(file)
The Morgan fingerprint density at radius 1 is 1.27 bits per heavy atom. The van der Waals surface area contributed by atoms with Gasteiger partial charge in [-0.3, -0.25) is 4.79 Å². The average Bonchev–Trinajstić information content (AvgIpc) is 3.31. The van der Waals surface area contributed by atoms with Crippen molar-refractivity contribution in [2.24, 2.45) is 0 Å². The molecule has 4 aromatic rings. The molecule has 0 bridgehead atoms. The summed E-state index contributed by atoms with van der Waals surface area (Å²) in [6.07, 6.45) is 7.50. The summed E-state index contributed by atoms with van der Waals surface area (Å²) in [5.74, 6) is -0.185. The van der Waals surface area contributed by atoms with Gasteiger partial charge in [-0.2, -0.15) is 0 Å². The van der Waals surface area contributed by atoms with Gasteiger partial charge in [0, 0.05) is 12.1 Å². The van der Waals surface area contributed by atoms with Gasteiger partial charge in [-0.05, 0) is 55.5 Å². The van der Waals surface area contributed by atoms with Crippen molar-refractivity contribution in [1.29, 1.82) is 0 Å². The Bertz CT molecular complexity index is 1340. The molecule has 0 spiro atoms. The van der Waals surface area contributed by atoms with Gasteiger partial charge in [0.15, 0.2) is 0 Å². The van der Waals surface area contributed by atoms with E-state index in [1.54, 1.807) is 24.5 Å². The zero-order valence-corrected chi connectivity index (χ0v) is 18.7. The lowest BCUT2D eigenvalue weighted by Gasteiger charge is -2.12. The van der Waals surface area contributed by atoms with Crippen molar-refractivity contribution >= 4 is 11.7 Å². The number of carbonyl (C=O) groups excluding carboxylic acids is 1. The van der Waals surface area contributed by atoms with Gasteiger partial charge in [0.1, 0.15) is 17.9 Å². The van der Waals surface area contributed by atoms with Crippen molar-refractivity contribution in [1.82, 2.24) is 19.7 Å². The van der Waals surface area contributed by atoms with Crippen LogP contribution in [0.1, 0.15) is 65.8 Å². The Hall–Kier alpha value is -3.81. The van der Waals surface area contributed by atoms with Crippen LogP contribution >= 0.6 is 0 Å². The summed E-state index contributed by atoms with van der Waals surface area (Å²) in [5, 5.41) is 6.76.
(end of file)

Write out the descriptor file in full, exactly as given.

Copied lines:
The Morgan fingerprint density at radius 1 is 1.27 bits per heavy atom. The van der Waals surface area contributed by atoms with Gasteiger partial charge in [-0.3, -0.25) is 4.79 Å². The average Bonchev–Trinajstić information content (AvgIpc) is 3.31. The van der Waals surface area contributed by atoms with Crippen molar-refractivity contribution in [2.24, 2.45) is 0 Å². The molecule has 4 aromatic rings. The molecule has 0 bridgehead atoms. The summed E-state index contributed by atoms with van der Waals surface area (Å²) in [6.07, 6.45) is 7.50. The summed E-state index contributed by atoms with van der Waals surface area (Å²) in [5.74, 6) is -0.185. The van der Waals surface area contributed by atoms with Gasteiger partial charge in [-0.2, -0.15) is 0 Å². The van der Waals surface area contributed by atoms with Gasteiger partial charge in [0, 0.05) is 12.1 Å². The van der Waals surface area contributed by atoms with Gasteiger partial charge in [-0.05, 0) is 55.5 Å². The van der Waals surface area contributed by atoms with Crippen molar-refractivity contribution in [1.29, 1.82) is 0 Å². The Bertz CT molecular complexity index is 1340. The molecule has 0 spiro atoms. The van der Waals surface area contributed by atoms with Gasteiger partial charge in [0.15, 0.2) is 0 Å². The van der Waals surface area contributed by atoms with E-state index in [1.54, 1.807) is 24.5 Å². The zero-order valence-corrected chi connectivity index (χ0v) is 18.7. The lowest BCUT2D eigenvalue weighted by Gasteiger charge is -2.12. The van der Waals surface area contributed by atoms with Crippen molar-refractivity contribution >= 4 is 11.7 Å². The number of carbonyl (C=O) groups excluding carboxylic acids is 1. The van der Waals surface area contributed by atoms with Gasteiger partial charge in [0.1, 0.15) is 17.9 Å². The van der Waals surface area contributed by atoms with Crippen molar-refractivity contribution in [1.82, 2.24) is 19.7 Å². The van der Waals surface area contributed by atoms with Crippen LogP contribution in [0.1, 0.15) is 65.8 Å². The Hall–Kier alpha value is -3.81. The van der Waals surface area contributed by atoms with Crippen LogP contribution >= 0.6 is 0 Å². The summed E-state index contributed by atoms with van der Waals surface area (Å²) in [5, 5.41) is 6.76.